Rockefeller's Plane Narrowly Missed An Occupied Home, Officials Say

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A Harrison Police mobile unit stationed at Cottage Avenue in Purchase near the scene of the fatal plane crash Friday morning.
A Harrison Police mobile unit stationed at Cottage Avenue in Purchase near the scene of the fatal plane crash Friday morning. Photo Credit: Suzanne Samin
Westchester County Executive Rob Astorino and police officials speak to reporters on the plane crash that killed Richard Rockefeller in a press conference Friday at Westchester County Airport in White Plains.
Westchester County Executive Rob Astorino and police officials speak to reporters on the plane crash that killed Richard Rockefeller in a press conference Friday at Westchester County Airport in White Plains. Photo Credit: Suzanne Samin

WHITE PLAINS, N.Y. -- Westchester County officials said the plane crash in Purchase on Friday morning that killed Richard Rockefeller narrowly missed an occupied home.

The 64-year-old Rockefeller, a grandson of world renowned financier and philanthropist John D. Rockefeller Jr., was killed when his single-engine plane crashed near Westchester County Airport in Purchase near Cottage Avenue.

According to officials, Rockefeller, a seasoned pilot, departed Westchester County Airport at 8:08 a.m in his Piper PA-46 Malibu on his way to Portland, Maine, despite inclement weather conditions that included fog and rain.

Rockefeller traveled a mere six-tenths of a mile before the first reports of the crash came in at 8:23 a.m., officials said.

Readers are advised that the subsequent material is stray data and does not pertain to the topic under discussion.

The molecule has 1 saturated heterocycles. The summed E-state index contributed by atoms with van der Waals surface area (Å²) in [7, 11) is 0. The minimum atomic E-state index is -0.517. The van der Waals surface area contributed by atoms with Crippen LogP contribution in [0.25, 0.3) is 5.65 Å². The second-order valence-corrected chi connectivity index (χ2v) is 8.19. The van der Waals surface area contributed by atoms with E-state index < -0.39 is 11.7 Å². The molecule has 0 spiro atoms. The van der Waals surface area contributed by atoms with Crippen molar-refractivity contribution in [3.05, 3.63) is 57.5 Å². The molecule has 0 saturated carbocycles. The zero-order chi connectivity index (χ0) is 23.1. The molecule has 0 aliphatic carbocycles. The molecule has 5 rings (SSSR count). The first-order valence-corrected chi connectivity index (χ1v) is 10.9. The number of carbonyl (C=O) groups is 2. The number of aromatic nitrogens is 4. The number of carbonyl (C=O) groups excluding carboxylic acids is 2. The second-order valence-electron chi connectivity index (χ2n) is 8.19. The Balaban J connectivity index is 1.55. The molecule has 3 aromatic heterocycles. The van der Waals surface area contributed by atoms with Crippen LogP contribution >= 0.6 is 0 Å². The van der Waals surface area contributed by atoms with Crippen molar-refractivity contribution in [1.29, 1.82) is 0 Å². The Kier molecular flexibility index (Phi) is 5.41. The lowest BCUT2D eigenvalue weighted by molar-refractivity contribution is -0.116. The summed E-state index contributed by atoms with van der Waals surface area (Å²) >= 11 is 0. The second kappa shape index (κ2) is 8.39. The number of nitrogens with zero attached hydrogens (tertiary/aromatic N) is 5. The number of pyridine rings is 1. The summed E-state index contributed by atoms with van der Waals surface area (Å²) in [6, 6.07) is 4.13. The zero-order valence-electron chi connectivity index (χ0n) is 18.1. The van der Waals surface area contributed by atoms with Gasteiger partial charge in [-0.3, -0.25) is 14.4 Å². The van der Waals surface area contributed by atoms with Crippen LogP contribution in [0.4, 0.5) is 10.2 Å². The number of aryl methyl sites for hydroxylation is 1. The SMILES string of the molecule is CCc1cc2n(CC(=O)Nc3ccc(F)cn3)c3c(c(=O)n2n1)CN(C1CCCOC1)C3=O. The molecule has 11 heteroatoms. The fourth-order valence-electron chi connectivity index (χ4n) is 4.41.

Harrison police chief Anthony Marraccini said the plane narrowly missed a house, which was occupied by multiple people at the time of the incident. No one at the scene was injured.

The plane crashed near the house, which has a barn and a showing area for horses, said Kevin Stewart of Red Cross Disaster Relief Unit. Stewart said that it appears Rockefeller was trying to avoid hitting the house before apparently crashing into a tree.

Westchester County Airport manager Peter Scherrer  said the conditions at the time were a quarter mile visibility, with a 200-foot indefinite ceiling. Several commercial flights were canceled earlier in the day due to weather conditions.

Scherrer said while there was no fire at the scene, the plane broke into many pieces upon impact with trees on the property. Many of the pieces are lodged into the trees.

Scherrer said they could not confirm or speculate the pilot's motives during the crash.

Marraccini added that the Federal Aviation Administration and the National Transportation Safety Board were on the scene investigating.

The airport closed for flights after the crash but flights resumed at 9:45 a.m., according to Scherrer.

Rockefeller was returning home to Portland, Maine from celebrating the 99th birthday of his father, David Rockefeller, at the Rockefeller estate in Pocantico Hills. 

Westchester County Executive Rob Astorino said it was a shame such a happy occasion as David's birthday is now marked with such tragedy. He added though he did not know Richard personally, but sent the family his condolences earlier in the day.

"The Rockefeller family has played an important role in Westchester history," he said. 

This is third fatality near Westchester County airport in four years, with previous incidents in 2012 and 2011.

For more on Richard Rockefeller, check this Daily Voice story published earlier today.

@suzannesamin

ssamin@dailyvoice.com

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Very sad story, I'm just glad it wasn't even worse.

In the 1970s I worked for a car service at Westchester County Airport and we occasionally took some of the Rockefellers from a private flight to the family estate in Pocantico Hills. They were always very pleasant people to deal with, courteous and friendly. Once when one of the Rockefeller brothers -- possibly David -- didn't have enough cash to pay the fare he invited me inside his home to wait while he looked for money. (Ironic, huh?) His wife offered me fruit while I waited. Very nice people.

My condolences to the family.